Engaging pupils in the classroom whereby the voice of each pupil is heard.

Model Nr.: 
Developed by: 
Klavdija Petrovič, general education (class) teacher at Primary School OŠ Ivanjkovci and NEI, Slovenia
  • Research project  of ZRSŠ (NEI) – Formative assessment (2018-2020)
Purpose of the material: 

The aim of this model is to show how pupils can be actively engaged in the interdisciplinary teaching and learning process according to the student voice principles.


The Unit Plan illustrates an example of teaching and learning Mathematics (Arithmetic and algebra set) through interdisciplinary approach, in the 1st grade of primary school (pupils aged 6-7), covering 3 lessons of 45 minutes within 2 school days.
Pupils are actively involved in the learning process, participate in creating learning intentions and success criteria, evaluate their achievements according to the agreed criteria and give feedback, using the tool Two stars and a magic stick and a circle (colours of a traffic light). The teacher considers their suggestions and individual levels of prior knowledge when planning and through meaningful, playful activities creates a safe and pleasant learning environment.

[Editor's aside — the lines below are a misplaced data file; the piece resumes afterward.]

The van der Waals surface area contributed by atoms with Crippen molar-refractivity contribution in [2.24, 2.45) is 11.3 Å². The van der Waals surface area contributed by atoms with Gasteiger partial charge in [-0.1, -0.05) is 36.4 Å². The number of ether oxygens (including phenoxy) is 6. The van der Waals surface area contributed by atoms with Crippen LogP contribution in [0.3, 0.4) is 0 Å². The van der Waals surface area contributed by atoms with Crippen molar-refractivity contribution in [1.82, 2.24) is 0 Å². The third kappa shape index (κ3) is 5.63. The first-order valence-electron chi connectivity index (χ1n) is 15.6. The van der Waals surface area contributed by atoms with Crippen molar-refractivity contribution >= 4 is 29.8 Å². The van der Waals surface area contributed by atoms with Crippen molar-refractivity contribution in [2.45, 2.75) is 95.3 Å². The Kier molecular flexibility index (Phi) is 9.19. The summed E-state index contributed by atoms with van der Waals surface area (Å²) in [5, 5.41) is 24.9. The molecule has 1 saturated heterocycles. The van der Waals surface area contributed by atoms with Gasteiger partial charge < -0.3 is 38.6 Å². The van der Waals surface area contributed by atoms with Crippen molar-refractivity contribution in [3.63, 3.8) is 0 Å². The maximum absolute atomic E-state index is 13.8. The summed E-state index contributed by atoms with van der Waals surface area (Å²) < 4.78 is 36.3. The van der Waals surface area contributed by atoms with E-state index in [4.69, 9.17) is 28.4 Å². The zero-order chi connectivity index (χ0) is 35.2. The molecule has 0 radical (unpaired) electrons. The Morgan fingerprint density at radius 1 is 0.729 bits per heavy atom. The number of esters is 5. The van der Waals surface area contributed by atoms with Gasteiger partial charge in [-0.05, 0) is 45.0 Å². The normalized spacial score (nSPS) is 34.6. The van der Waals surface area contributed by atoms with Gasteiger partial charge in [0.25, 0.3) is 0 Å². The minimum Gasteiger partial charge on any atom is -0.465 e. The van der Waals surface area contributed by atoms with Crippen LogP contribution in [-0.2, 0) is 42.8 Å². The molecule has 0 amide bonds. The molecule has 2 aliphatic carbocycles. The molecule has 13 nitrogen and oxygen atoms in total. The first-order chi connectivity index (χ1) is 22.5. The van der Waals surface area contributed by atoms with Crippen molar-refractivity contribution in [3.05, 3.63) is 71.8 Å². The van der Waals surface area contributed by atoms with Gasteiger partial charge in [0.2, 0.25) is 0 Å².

Learning Objectives:


A pupil can:

count, write, and read numbers from 1 to 10.
- Recognize the amount and connect it with the right number.
- Add up in a set of natural numbers up to 10.
- Solve a problem.
(Substitution rule)





















Learning Intentions:


I learn:

- to observe accurately and record numbers from 1 to 10 according to the agreed criteria


- I recognize the amount of towels and cubes and show them by number
- I add up to 10 correctly
- I figure out that when the numbers are replaced, the result of the addition remains unchanged



Success criteria:


- I name numbers correctly

- I write down the numbers in the agreed direction and form

- I follow the lines

- I hold the pencil correctly

- I know that when numbers are substituted, the result does not change.

                                                                    Learning Activities, Methods: